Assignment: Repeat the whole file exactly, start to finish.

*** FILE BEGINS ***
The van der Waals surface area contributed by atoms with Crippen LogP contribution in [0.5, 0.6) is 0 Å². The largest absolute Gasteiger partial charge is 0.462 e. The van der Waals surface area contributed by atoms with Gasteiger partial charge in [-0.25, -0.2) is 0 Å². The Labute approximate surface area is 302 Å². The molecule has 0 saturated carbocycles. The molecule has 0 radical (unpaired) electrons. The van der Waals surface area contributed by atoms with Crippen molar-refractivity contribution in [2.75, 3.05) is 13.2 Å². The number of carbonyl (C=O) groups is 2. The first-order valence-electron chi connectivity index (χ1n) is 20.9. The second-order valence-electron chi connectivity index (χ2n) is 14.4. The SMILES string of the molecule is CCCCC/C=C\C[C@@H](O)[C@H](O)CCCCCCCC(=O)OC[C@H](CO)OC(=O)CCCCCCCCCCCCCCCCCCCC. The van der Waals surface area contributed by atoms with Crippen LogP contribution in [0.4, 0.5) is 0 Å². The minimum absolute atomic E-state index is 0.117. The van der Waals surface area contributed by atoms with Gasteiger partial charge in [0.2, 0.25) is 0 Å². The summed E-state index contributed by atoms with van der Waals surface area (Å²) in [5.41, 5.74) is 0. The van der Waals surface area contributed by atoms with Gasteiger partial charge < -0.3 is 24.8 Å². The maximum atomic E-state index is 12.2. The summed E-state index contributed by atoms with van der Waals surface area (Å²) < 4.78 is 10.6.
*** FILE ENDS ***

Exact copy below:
The van der Waals surface area contributed by atoms with Crippen LogP contribution in [0.5, 0.6) is 0 Å². The largest absolute Gasteiger partial charge is 0.462 e. The van der Waals surface area contributed by atoms with Gasteiger partial charge in [-0.25, -0.2) is 0 Å². The Labute approximate surface area is 302 Å². The molecule has 0 saturated carbocycles. The molecule has 0 radical (unpaired) electrons. The van der Waals surface area contributed by atoms with Crippen molar-refractivity contribution in [2.75, 3.05) is 13.2 Å². The number of carbonyl (C=O) groups is 2. The first-order valence-electron chi connectivity index (χ1n) is 20.9. The second-order valence-electron chi connectivity index (χ2n) is 14.4. The SMILES string of the molecule is CCCCC/C=C\C[C@@H](O)[C@H](O)CCCCCCCC(=O)OC[C@H](CO)OC(=O)CCCCCCCCCCCCCCCCCCCC. The van der Waals surface area contributed by atoms with Crippen LogP contribution in [0.4, 0.5) is 0 Å². The minimum absolute atomic E-state index is 0.117. The van der Waals surface area contributed by atoms with Gasteiger partial charge in [0.2, 0.25) is 0 Å². The summed E-state index contributed by atoms with van der Waals surface area (Å²) in [5.41, 5.74) is 0. The van der Waals surface area contributed by atoms with Gasteiger partial charge < -0.3 is 24.8 Å². The maximum atomic E-state index is 12.2. The summed E-state index contributed by atoms with van der Waals surface area (Å²) < 4.78 is 10.6.